Subj: Breast Reduction

If you have breast reduction surgery, just PLEASE research those surgeons who have done the most of that procedure. You'll probably benefit in the long run if you have surgery by someone highly skilled & sensitive to your preferences.

Subj: Breast Reduction

I am interested in getting a breast reduction surgery but I am scared. I am 22 years old 5'1 and I weigh close to 160. I wear a size 38 D and I cant even find a nice bathing suit to fit me. Please give me some information about this surgery my screen name is x

Subj: Breast Reduction

It seems like all we hear about are women with small breasts bemoaning their fortune. I just want to make sure the others are heard too. I was a 34 DDD, and looked really out of proportion with my small frame. I had back problems, neck problems, those lovely little strap marks on my shoulders, and skin problems under my breasts, not to mention the emotional problems that come with growing up as the "largest" girl in a small town. I finally decided to see a plastic surgeon, and it has changed my life. Not completely, of course, but it's such a relief. And the best part was that the doctor decided that breast reduction was medically necessary, so my insurance paid 80% of the costs. Without that I couldn't have afforded surgery. You do have some scarring after the surgery, and, at least in my case, the cost of replacing my underwear, but I'd do it again in a heartbeat. I can now jog without hurting; I can run up or down stairs; I can wear clothes that I always wanted to; and I no longer feel that people are talking to my chest instead of me.

If anyone has any questions about breast reduction surgery, for a patient (not a doctor), please feel free to E-mail me at x. I'd love to see everyone be as happy with themselves as I am now.

Subj: Re: breast reduction

Hello.I am nineteen and a 38D if not larger. I'm only 5'1 and 129 lbs. so I look quite disproportionate. I gave up trying to keep up. I am scheduled to have a breast reduction on April 16th, and although I have NO qualms with the pros and cons of the surgery my elders are questioning if such a small personal change is worth the risks of major surgery (obviously they have never tried aerobics with the pain I have) However, I am trying to research breast reduction benefits medically speaking and I was interested in breast cancer and large breasts. Are women with large breasts more prone to breast cancer, especially if my great grandmother died from it? any information would be greatly appreciated.
thank you,


Dr. Bermant responds

This should not be construed as medical advice. I am a Board Certified Plastic Surgeon.

To my knowledge, larger breasts have no greater incidence of cancer than smaller breasts. Larger breasts are more difficult to examine and I have been taught that breast reduction surgery can make breast examination easier by reducing the amount of tissue. Breast reduction surgery does not seem to increase nor decrease the chance of breast cancer from what I have read.

My patients who have breast reduction surgery for uncomfortably large breasts have been among the happiest of my patients. Most say they do not know why they waited so long to have surgery. Good luck on your surgery.

I hope this information proves of some use. If my office can be of further assistance, please let us know. We can be reached at: (804) 748-7737.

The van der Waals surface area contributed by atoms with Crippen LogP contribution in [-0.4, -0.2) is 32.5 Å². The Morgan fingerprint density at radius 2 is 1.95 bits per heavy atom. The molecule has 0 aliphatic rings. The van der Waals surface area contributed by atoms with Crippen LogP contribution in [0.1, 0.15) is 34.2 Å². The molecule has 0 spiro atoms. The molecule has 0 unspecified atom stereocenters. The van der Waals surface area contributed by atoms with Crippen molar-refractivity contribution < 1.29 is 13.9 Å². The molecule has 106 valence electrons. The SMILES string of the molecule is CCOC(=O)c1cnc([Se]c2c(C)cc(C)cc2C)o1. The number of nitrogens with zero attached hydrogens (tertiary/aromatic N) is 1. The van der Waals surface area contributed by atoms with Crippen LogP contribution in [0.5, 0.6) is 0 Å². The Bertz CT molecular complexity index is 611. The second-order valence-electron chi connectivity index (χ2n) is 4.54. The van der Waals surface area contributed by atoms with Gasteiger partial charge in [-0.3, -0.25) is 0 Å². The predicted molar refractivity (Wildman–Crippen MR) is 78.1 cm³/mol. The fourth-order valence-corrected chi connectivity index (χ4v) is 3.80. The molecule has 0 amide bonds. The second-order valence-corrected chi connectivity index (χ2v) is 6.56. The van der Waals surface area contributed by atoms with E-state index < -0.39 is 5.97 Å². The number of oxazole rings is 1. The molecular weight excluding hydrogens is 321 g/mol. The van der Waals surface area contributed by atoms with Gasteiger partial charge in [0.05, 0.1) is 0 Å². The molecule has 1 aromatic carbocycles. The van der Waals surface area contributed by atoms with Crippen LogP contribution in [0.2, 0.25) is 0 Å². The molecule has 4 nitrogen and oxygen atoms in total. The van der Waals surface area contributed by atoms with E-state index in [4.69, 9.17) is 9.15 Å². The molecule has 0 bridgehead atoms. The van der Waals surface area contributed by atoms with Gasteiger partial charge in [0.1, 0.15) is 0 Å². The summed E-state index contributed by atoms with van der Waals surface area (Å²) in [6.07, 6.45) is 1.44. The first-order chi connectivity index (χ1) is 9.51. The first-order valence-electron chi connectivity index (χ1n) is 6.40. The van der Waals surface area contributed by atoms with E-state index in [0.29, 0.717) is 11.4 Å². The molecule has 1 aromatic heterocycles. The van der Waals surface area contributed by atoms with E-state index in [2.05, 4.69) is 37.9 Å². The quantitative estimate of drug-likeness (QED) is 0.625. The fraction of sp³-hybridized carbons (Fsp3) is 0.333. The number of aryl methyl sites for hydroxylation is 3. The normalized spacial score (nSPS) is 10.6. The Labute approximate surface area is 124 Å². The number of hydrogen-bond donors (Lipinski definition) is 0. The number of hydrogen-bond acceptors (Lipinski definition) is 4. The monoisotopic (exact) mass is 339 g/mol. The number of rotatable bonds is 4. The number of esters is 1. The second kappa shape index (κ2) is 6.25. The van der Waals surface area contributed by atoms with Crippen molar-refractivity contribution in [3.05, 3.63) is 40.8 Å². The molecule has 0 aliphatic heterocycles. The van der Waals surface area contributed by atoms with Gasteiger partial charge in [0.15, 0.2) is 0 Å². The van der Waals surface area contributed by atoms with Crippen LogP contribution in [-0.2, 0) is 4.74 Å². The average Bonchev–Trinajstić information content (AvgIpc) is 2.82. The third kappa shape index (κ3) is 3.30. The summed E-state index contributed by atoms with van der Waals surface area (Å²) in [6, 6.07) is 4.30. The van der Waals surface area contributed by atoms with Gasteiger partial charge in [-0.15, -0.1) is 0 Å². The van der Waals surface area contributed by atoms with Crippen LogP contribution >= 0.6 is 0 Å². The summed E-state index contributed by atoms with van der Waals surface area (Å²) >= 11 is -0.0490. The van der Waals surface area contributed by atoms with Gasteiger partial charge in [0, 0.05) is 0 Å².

Michael Bermant, MD

From Plastic Surgery New release:

Subj: Patients Seeking Breast Reduction Surgery Face New Hurdles With Managed Care

ARLINGTON HEIGHTS, Ill., March 4 /PRNewswire/ -- "I had a patient who obviously needed a breast reduction but instead was told by her HMO to go to an orthopedist for her back pain. The orthopedist called me and said, 'This is ridiculous,' and I said, 'I know, but what can I do?'" As plastic surgeon Robert W. Bernard, MD, tells his story, his tone is somewhere between outrage and resignation. Asked what impact managed care is having on some of his patients, he and many other plastic surgeons plunge immediately into the murky waters that, for purposes of insurance coverage, are blurring the distinction between reconstructive and cosmetic surgery.

Even the numbers are ambiguous. According to a survey by the American Association of Health Plans, to which most managed care organizations (MCOs) in this country belong, 11.8% of HMO enrollees were covered for "cosmetic" surgery at the end of 1994 (by just 7.5% of HMOs). But neither the survey nor the AAHP is clear on just what cosmetic means in the context of these statistics. What is clear is that a growing number of insurance companies are denying coverage for procedures like breast reduction -- which certainly have an aesthetic component but traditionally have been considered reconstructive plastic surgery.

"After six months of physical therapy," continues Dr. Bernard, chief of plastic surgery at Northern Westchester Hospital in Mt. Kisco, NY, "which the insurance company was happy to pay for, we wrote to them again and documented the fact that this had, of course, in no way helped. And they denied the surgery anyway."

Breast reduction is not the only procedure that has shifted from reconstructive to cosmetic status in the sea change called managed care. Certain nasal procedures, surgery to correct protruding ears and abdominal reconstruction for morbid obesity all are being "rationed out of managed care coverage," in the words of Neal Reisman, MD, a plastic surgeon and attorney in Houston.

Plastic surgeon Marie Christensen, MD, has spent her whole practice life-- 16 years -- in the advanced managed care market of Minnesota, where she is a member of a 350-person multispecialty group practice. She cites her concern about secondary work for "things that seem like they should unquestionably be covered -- like scar revisions for cleft lips." So far, she says, she has been able to argue such cases successfully, but "I don't know how long that's going to last. It's the same argument that we've had about breast reconstruction after mastectomy including balancing procedures on the opposite breast. Many carriers, both standard third party and managed care, will say this is cosmetic,' but it's more of a problem with managed care systems."